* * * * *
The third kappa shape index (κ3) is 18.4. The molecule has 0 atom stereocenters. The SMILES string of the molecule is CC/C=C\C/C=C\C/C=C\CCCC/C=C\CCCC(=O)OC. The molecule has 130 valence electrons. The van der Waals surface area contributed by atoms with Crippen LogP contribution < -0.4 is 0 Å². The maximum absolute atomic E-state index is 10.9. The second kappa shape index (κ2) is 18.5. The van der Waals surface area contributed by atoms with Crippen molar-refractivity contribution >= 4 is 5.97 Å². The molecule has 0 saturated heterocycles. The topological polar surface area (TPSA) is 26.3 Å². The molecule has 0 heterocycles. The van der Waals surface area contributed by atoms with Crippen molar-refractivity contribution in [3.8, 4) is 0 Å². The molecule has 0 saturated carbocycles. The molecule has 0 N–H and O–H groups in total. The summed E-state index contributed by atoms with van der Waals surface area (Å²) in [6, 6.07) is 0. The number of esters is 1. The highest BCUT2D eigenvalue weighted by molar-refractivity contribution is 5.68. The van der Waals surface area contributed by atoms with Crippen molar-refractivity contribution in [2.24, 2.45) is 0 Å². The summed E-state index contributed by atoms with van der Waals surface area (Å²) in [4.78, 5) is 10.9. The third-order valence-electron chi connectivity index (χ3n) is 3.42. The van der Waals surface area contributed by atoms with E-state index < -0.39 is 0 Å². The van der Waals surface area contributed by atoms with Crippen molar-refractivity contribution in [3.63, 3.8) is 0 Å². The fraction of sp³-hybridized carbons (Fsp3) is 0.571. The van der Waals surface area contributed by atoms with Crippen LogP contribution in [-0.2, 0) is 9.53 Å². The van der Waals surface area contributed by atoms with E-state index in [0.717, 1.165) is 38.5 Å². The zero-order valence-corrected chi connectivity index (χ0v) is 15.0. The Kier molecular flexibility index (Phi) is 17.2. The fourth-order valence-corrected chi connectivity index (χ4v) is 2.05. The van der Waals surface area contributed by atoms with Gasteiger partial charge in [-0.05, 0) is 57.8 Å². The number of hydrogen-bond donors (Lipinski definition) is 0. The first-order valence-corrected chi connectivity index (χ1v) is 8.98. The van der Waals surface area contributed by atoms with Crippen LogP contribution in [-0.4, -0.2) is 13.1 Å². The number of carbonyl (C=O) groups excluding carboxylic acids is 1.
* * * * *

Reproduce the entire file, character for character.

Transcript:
The third kappa shape index (κ3) is 18.4. The molecule has 0 atom stereocenters. The SMILES string of the molecule is CC/C=C\C/C=C\C/C=C\CCCC/C=C\CCCC(=O)OC. The molecule has 130 valence electrons. The van der Waals surface area contributed by atoms with Crippen LogP contribution < -0.4 is 0 Å². The maximum absolute atomic E-state index is 10.9. The second kappa shape index (κ2) is 18.5. The van der Waals surface area contributed by atoms with Crippen molar-refractivity contribution >= 4 is 5.97 Å². The molecule has 0 saturated heterocycles. The topological polar surface area (TPSA) is 26.3 Å². The molecule has 0 heterocycles. The van der Waals surface area contributed by atoms with Crippen molar-refractivity contribution in [3.8, 4) is 0 Å². The molecule has 0 saturated carbocycles. The molecule has 0 N–H and O–H groups in total. The summed E-state index contributed by atoms with van der Waals surface area (Å²) in [6, 6.07) is 0. The number of esters is 1. The highest BCUT2D eigenvalue weighted by molar-refractivity contribution is 5.68. The van der Waals surface area contributed by atoms with Crippen molar-refractivity contribution in [2.24, 2.45) is 0 Å². The summed E-state index contributed by atoms with van der Waals surface area (Å²) in [4.78, 5) is 10.9. The third-order valence-electron chi connectivity index (χ3n) is 3.42. The van der Waals surface area contributed by atoms with E-state index < -0.39 is 0 Å². The van der Waals surface area contributed by atoms with Crippen molar-refractivity contribution in [3.63, 3.8) is 0 Å². The fraction of sp³-hybridized carbons (Fsp3) is 0.571. The van der Waals surface area contributed by atoms with Crippen LogP contribution in [-0.2, 0) is 9.53 Å². The van der Waals surface area contributed by atoms with E-state index in [0.717, 1.165) is 38.5 Å². The zero-order valence-corrected chi connectivity index (χ0v) is 15.0. The Kier molecular flexibility index (Phi) is 17.2. The fourth-order valence-corrected chi connectivity index (χ4v) is 2.05. The van der Waals surface area contributed by atoms with Gasteiger partial charge in [-0.05, 0) is 57.8 Å². The number of hydrogen-bond donors (Lipinski definition) is 0. The first-order valence-corrected chi connectivity index (χ1v) is 8.98. The van der Waals surface area contributed by atoms with Crippen LogP contribution in [-0.4, -0.2) is 13.1 Å². The number of carbonyl (C=O) groups excluding carboxylic acids is 1.